|Publication number||US4830569 A|
|Application number||US 07/174,190|
|Publication date||May 16, 1989|
|Filing date||Mar 28, 1988|
|Priority date||Mar 31, 1987|
|Also published as||DE3872578D1, DE3872578T2, EP0288744A1, EP0288744B1|
|Publication number||07174190, 174190, US 4830569 A, US 4830569A, US-A-4830569, US4830569 A, US4830569A|
|Original Assignee||Asea Brown Boveri Ab|
|Export Citation||BiBTeX, EndNote, RefMan|
|Patent Citations (3), Referenced by (107), Classifications (14), Legal Events (5)|
|External Links: USPTO, USPTO Assignment, Espacenet|
This invention relates to the field of robotics, and in particular to the mounting of tools on the arm of an industrial robot.
As the fields of applications of industrial robots are successively increasing, increasingly greater demands are also being placed on the movability of the wrist relative to the arm of a robot and hence on the tool carried by the hand forming an extension of the robot wrist.
In the past it was sufficient for the tool mounted on a robot arm to be rotatable up to one complete turn around its own axis. Nowadays, the demands have increased, and it can be assumed that eventually the demand will be for multi-turn rotation. Since, in addition, the tool carried by the robot arm must be capable of being supplied with both electrical operating current and hydraulic and pneumatic impulses, problems may arise since this supply has up to now taken place by means of loose wires and hoses (e.g., as shown in FIG. 1 of the accompanying drawings).
Further, one tool should be capable of being rapidly exchanged for another or different tool, which in prior art devices has been accomplished by a quick coupling arrangement provided between a tool holder attachment, often called a swivel axis, carried by the robot hand, and a detachable tool holder. In those cases where electrical operating current has been supplied to the tool, however, electric wires have still been provided all the way up to the tool, which has made the exchange of tools extremely difficult since these wires must first be disconnected and then again connected to the new tool. Also, hoses for hydraulics and pneumatics have been provided in the same way as and when they have been needed.
One object of the invention is to provide an improved form of device in an industrial robot which permits an electrically-powered tool to be mounted on an arm of the robot and rotated in either direction about an axis of the wrist without regard to the number of turns completed in either direction.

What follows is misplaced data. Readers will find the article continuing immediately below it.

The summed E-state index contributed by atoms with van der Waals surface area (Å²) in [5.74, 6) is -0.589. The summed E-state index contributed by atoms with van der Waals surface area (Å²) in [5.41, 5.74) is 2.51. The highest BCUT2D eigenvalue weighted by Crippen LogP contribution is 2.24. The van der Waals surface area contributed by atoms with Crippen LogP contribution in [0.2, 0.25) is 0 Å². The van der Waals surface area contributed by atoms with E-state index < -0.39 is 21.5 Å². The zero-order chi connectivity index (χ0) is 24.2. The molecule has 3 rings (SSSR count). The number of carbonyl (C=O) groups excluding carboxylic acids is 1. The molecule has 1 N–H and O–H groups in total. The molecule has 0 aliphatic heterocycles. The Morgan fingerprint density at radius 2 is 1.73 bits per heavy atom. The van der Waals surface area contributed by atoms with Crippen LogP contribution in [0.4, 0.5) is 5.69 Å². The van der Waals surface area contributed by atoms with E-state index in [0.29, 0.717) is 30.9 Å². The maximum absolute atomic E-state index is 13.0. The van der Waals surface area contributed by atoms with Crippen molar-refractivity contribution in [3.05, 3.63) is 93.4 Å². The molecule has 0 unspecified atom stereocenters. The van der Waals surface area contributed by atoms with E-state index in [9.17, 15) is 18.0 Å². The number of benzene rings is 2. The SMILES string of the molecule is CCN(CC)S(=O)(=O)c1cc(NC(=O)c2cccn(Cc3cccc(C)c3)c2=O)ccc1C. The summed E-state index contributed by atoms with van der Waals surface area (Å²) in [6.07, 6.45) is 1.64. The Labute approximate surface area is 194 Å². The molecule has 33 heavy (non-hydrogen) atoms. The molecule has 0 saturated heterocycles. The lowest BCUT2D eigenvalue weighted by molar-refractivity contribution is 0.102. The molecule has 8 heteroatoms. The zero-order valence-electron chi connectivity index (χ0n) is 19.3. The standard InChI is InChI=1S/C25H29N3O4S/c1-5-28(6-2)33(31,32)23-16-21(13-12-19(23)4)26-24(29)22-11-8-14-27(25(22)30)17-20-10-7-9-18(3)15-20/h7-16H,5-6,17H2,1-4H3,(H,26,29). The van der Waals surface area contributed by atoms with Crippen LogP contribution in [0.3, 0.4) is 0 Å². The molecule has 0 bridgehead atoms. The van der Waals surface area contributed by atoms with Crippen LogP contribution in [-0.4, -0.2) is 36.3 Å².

Another object is to provide a coupling for a tool in an industrial robot which permits pressurized fluid to be supplied to a tool that is capable of unlimited rotation in either direction about an axis of the wrist of the robot arm.
A further object is to avoid the use of loose wires for feeding electrical power to an electrically-operated tool mounted on the end of the arm of an industrial robot and/or the use of hoses for feeding air or hydraulic liquid to a fluid-pressure operated tool.
A still further object is to facilitate the replacement of one electrically-powered tool on the arm of a robot by another tool.
The present invention relates to a device by means of which the above-mentioned drawbacks can be eliminated and the aforesaid objects achieved.
The invention relates to a device in an industrial robot, the hand of which supports a housing and a tool holder attachment rotatably journalled in the housing, in which tool holder attachment a tool holder is detachably mounted. The invention is characterized in that a demountable connection is provided between the housing and the tool holder by means of electrically-conducting slip rings arranged on either the housing or the tool holder and by means of collector shoes, making electrical contact with the slip rings, on the corresponding tool holder or housing.
The invention thus eliminates the drawback of loose electric wires running from the robot and the non-rotatable housing over to the rotatable tool and the problems caused by these wires getting twisted around the robot arm concurrently with the tool rotating two or more turns. Also, and perhaps even more important, a very quick coupling and decoupling is possible which also controls the transmission of electrical power between the tool holder attachment and the tool holder, since the slip ring device also serves as a contact-breaking member.